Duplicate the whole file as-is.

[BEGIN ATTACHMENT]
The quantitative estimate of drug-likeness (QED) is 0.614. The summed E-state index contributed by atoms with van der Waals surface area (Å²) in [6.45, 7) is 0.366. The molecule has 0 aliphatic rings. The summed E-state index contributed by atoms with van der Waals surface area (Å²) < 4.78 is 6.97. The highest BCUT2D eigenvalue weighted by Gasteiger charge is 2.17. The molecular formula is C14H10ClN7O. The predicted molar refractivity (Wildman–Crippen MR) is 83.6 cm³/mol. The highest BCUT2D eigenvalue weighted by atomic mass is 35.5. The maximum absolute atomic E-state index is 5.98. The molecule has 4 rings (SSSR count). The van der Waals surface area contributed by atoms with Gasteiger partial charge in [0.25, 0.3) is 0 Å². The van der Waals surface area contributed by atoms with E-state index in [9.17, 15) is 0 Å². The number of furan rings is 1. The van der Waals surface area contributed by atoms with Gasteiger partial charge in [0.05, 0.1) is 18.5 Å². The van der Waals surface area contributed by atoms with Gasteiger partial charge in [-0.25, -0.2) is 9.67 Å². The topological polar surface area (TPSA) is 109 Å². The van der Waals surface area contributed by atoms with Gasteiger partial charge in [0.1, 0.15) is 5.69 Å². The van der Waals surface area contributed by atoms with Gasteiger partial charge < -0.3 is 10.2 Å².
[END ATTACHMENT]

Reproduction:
The quantitative estimate of drug-likeness (QED) is 0.614. The summed E-state index contributed by atoms with van der Waals surface area (Å²) in [6.45, 7) is 0.366. The molecule has 0 aliphatic rings. The summed E-state index contributed by atoms with van der Waals surface area (Å²) < 4.78 is 6.97. The highest BCUT2D eigenvalue weighted by Gasteiger charge is 2.17. The molecular formula is C14H10ClN7O. The predicted molar refractivity (Wildman–Crippen MR) is 83.6 cm³/mol. The highest BCUT2D eigenvalue weighted by atomic mass is 35.5. The maximum absolute atomic E-state index is 5.98. The molecule has 4 rings (SSSR count). The van der Waals surface area contributed by atoms with Gasteiger partial charge in [0.25, 0.3) is 0 Å². The van der Waals surface area contributed by atoms with E-state index in [9.17, 15) is 0 Å². The number of furan rings is 1. The van der Waals surface area contributed by atoms with Gasteiger partial charge in [0.05, 0.1) is 18.5 Å². The van der Waals surface area contributed by atoms with Gasteiger partial charge in [-0.25, -0.2) is 9.67 Å². The topological polar surface area (TPSA) is 109 Å². The van der Waals surface area contributed by atoms with Gasteiger partial charge in [0.1, 0.15) is 5.69 Å². The van der Waals surface area contributed by atoms with Gasteiger partial charge < -0.3 is 10.2 Å².